Sunday, June 5, 2011

Italian Hairdresser and lunch

I finally got my courage in hand, and went to an Italian hairdresser.  Besides the name, parrucchieri, which is a devil to pronounce with 2 sets of double consonants, the place itself is intimidating to me. I must tell you I have the same feeling going into a new hairdresser in the U.S.  These places for women are like the piazza, in that once you are known, you are welcomed and treated differently, but going in the first time, I feel awkward and have that sense that everybody knows what to do but me.

Going into an Italian place was also weird.  First, the people in here speak no English.  I looked up the words I thought I would need but once inside I wasn't sure if I said I wanted my hair cut or did I say I wanted a slice of meat?  Hmmm.  They did look at me oddly but they didn't scrunch up their little eyes like they do when I say something totally off beat.

Armonie (harmony) is a very modern place.  When I told Antoniette I had gone there, she waved her hands in circles saying I had probably paid too much because it was new and modern.  I thought I would have a better chance of a modern haircut in such a place.  So after requesting either a cut or a slice, I sat down.  It felt familiar but different as so many things do here in Umbria.  They were buzzing around, joking, singing, carrying on with each other and the customers.

Ok. a side note about music in Italy, it is all in English.  I have only heard Italian music in homes and where there is a much older crowd, like plus 70.  The song that is constantly played here is The Lazy Song....slackers and Italians unite.  For those of you who don't know the song, I will put down only the lyrics of the first stanza, after that it gets rather ribald as he is home alone having sexual fantasies....

"Today I don't feel like doing anything
    I just wanna lay in my bed
Don't feel like picking up my phone, so leave a message at the tone
  "Cause today I swear I'm not doing anything"

This song plays everywhere.  Italians sing along happily to this stanza, fortunately they don't sing the rest of it.

Back to my haircut.  Anna finally comes to get me.  I ask if she speaks English she says poco, which means not at all.  We carry on in Italian, and hand gestures which is fine.  As I sit there I notice one big difference between these places and ones at home, there are tons of little girls coming in. In all my years of going to hairdressers, I have seen maybe one kid who came in to get a hair cut (are there special salons for this in the US?) but today there are 3 different sets of mothers with kids, I mean young kids.  One is about 18 months probably her first haircut.  She is adorable. They show her how it won't hurt.  They have special Shrek robes to put the kids in, and they all get scissor cuts with little bows in their hair.  This making of Italian princesses starts early.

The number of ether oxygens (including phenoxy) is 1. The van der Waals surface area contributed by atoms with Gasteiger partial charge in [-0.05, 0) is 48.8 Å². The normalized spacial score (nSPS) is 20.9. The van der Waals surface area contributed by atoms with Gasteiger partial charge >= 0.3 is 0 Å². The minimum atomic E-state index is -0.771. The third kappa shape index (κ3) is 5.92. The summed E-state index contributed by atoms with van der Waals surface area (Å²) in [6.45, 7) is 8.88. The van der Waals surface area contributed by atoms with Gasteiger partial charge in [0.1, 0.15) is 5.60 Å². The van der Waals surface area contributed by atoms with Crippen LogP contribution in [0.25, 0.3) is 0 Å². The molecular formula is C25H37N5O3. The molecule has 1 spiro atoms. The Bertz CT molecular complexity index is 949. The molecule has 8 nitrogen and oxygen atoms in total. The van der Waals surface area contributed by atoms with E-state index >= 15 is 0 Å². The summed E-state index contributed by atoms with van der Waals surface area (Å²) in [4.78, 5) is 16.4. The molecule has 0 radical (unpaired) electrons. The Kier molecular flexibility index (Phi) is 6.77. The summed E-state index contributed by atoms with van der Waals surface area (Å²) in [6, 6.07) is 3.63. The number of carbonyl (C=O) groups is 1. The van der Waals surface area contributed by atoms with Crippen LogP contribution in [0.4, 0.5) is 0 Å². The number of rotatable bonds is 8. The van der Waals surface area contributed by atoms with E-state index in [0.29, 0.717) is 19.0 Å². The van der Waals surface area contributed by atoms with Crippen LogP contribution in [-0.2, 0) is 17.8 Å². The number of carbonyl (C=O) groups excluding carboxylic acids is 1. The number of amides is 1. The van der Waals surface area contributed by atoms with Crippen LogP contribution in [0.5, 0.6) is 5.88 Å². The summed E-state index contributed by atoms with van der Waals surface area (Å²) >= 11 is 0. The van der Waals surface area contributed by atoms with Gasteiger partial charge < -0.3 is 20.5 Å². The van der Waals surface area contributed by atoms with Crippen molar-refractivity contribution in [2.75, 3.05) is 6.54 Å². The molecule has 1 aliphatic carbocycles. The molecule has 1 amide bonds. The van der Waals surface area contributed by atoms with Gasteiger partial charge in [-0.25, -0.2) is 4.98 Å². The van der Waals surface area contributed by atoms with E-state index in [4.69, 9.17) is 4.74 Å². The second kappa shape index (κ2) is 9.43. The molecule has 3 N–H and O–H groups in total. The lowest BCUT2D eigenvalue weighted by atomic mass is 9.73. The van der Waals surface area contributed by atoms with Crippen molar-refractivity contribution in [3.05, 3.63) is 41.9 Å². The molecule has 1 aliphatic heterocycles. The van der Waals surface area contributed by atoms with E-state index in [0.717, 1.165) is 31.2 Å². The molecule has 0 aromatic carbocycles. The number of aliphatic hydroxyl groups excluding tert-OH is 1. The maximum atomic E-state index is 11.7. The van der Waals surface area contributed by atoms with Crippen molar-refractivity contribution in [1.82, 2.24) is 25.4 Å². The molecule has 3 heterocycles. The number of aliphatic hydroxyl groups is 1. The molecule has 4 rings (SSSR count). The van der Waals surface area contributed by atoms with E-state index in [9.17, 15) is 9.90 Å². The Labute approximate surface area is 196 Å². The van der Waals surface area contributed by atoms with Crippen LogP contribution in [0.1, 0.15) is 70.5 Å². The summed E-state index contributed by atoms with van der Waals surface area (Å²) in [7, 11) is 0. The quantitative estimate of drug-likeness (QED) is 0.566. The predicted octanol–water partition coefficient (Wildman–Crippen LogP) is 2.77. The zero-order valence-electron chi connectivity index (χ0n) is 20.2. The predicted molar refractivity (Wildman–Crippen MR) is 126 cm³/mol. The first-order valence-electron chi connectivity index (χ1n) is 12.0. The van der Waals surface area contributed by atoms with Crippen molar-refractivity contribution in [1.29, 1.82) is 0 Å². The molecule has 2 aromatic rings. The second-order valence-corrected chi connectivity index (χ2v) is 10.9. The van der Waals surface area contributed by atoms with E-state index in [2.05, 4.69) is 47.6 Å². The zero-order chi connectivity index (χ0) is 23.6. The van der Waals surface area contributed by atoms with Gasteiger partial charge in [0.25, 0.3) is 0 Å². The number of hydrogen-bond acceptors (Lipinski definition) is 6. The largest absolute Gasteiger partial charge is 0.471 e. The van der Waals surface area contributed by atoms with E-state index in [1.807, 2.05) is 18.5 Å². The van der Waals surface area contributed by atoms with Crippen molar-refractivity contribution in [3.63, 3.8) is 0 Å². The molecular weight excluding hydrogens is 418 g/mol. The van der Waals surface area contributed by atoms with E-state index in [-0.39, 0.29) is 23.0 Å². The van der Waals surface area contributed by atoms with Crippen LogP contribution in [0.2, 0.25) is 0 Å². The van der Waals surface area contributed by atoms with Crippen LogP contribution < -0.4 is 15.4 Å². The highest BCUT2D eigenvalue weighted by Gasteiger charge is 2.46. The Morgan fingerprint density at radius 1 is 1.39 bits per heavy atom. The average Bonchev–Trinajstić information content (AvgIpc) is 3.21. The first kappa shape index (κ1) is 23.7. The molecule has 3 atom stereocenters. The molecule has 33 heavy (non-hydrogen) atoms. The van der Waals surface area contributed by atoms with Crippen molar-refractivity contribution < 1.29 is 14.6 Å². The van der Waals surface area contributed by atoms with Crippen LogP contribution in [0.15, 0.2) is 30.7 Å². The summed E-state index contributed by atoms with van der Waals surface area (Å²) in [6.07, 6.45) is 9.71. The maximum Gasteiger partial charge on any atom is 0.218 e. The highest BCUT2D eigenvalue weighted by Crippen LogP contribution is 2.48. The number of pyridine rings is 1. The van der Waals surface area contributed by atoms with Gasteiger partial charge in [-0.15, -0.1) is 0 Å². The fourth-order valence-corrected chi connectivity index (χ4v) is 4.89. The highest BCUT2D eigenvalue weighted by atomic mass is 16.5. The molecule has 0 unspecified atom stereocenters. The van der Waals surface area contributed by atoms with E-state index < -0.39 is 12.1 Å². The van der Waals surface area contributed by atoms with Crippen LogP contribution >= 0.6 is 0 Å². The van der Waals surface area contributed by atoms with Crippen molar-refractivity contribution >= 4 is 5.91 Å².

Back to my haircut.  She puts me in the chair, after a nice shampoo, and musses it about like American hairdressers and then pushes it this way and that way.  She shows me how my hair should be longer on the side to help disguise my fat little face and she begins to snip away.
I am happy with the haircut.  It costs 20E
Here I am

The Stoic One also went to the hairdresser.  He only needed to say "corto" or short.

Now Lunch......

After the haircut we go to Nonna Gelsa's for lunch.  This is our "go to " place here. 

Delicious roast pork

Very good wine for 2.50E per glass
Capsico Rosso Abruzzo '02

1 comment:

  1. We lived in London for a few years, my partner and I were both in need of a haircut just a few weeks after arriving and we walked by the salons on the high street where you can clearly see the prices for their services. We both have thinning hair, he basically has 'none' but still likes to fuss over what's left. We couldn't see spending $30 in a US barber shop for the amount of work needed to run clippers around and was certainly not going to spend 25pounds (about $30US) in London for the same thing. We did find a hole-in-the-wall shop near a bus stop and walked in. The place was owned, run and staffed by Polish immigrants! Apparently our neck of the London woods has a need for a Polish barber shop. There was a language barrier for sure. I basically pick up the clipper guards and found the number needed and places it on my head where I wanted. Done! The problem of returning when the same barber was there was another challenge.